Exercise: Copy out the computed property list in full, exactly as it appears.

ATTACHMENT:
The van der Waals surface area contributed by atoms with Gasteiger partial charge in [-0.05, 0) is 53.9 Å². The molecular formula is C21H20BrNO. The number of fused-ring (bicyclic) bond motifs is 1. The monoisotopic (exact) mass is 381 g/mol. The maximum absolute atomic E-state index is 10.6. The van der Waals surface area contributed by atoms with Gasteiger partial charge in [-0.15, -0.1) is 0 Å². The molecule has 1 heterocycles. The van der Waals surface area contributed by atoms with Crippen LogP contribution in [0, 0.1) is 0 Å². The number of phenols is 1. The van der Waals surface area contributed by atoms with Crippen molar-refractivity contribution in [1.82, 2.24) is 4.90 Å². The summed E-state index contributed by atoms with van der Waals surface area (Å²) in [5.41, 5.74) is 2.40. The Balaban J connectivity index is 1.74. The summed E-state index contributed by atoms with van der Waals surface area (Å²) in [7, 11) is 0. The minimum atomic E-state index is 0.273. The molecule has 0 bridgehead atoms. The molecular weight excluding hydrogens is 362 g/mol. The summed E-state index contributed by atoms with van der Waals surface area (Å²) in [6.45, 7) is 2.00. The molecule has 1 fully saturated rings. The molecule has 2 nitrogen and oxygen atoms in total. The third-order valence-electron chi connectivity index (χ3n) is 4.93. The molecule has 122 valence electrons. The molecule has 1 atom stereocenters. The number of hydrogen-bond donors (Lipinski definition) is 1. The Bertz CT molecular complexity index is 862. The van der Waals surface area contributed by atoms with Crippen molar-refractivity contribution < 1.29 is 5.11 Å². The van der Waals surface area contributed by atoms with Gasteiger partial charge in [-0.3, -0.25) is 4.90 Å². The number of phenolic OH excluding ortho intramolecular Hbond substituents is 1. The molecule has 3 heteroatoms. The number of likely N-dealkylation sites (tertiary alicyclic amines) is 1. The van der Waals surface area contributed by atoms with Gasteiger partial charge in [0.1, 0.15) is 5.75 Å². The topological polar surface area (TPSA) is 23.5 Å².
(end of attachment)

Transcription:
The van der Waals surface area contributed by atoms with Gasteiger partial charge in [-0.05, 0) is 53.9 Å². The molecular formula is C21H20BrNO. The number of fused-ring (bicyclic) bond motifs is 1. The monoisotopic (exact) mass is 381 g/mol. The maximum absolute atomic E-state index is 10.6. The van der Waals surface area contributed by atoms with Gasteiger partial charge in [-0.15, -0.1) is 0 Å². The molecule has 1 heterocycles. The van der Waals surface area contributed by atoms with Crippen LogP contribution in [0, 0.1) is 0 Å². The number of phenols is 1. The van der Waals surface area contributed by atoms with Crippen molar-refractivity contribution in [1.82, 2.24) is 4.90 Å². The summed E-state index contributed by atoms with van der Waals surface area (Å²) in [5.41, 5.74) is 2.40. The Balaban J connectivity index is 1.74. The summed E-state index contributed by atoms with van der Waals surface area (Å²) in [7, 11) is 0. The minimum atomic E-state index is 0.273. The molecule has 0 bridgehead atoms. The molecular weight excluding hydrogens is 362 g/mol. The summed E-state index contributed by atoms with van der Waals surface area (Å²) in [6.45, 7) is 2.00. The molecule has 1 fully saturated rings. The molecule has 2 nitrogen and oxygen atoms in total. The third-order valence-electron chi connectivity index (χ3n) is 4.93. The molecule has 122 valence electrons. The molecule has 1 atom stereocenters. The number of hydrogen-bond donors (Lipinski definition) is 1. The Bertz CT molecular complexity index is 862. The van der Waals surface area contributed by atoms with Crippen molar-refractivity contribution < 1.29 is 5.11 Å². The van der Waals surface area contributed by atoms with Gasteiger partial charge in [-0.3, -0.25) is 4.90 Å². The number of phenolic OH excluding ortho intramolecular Hbond substituents is 1. The molecule has 3 heteroatoms. The number of likely N-dealkylation sites (tertiary alicyclic amines) is 1. The van der Waals surface area contributed by atoms with Gasteiger partial charge in [0.1, 0.15) is 5.75 Å². The topological polar surface area (TPSA) is 23.5 Å².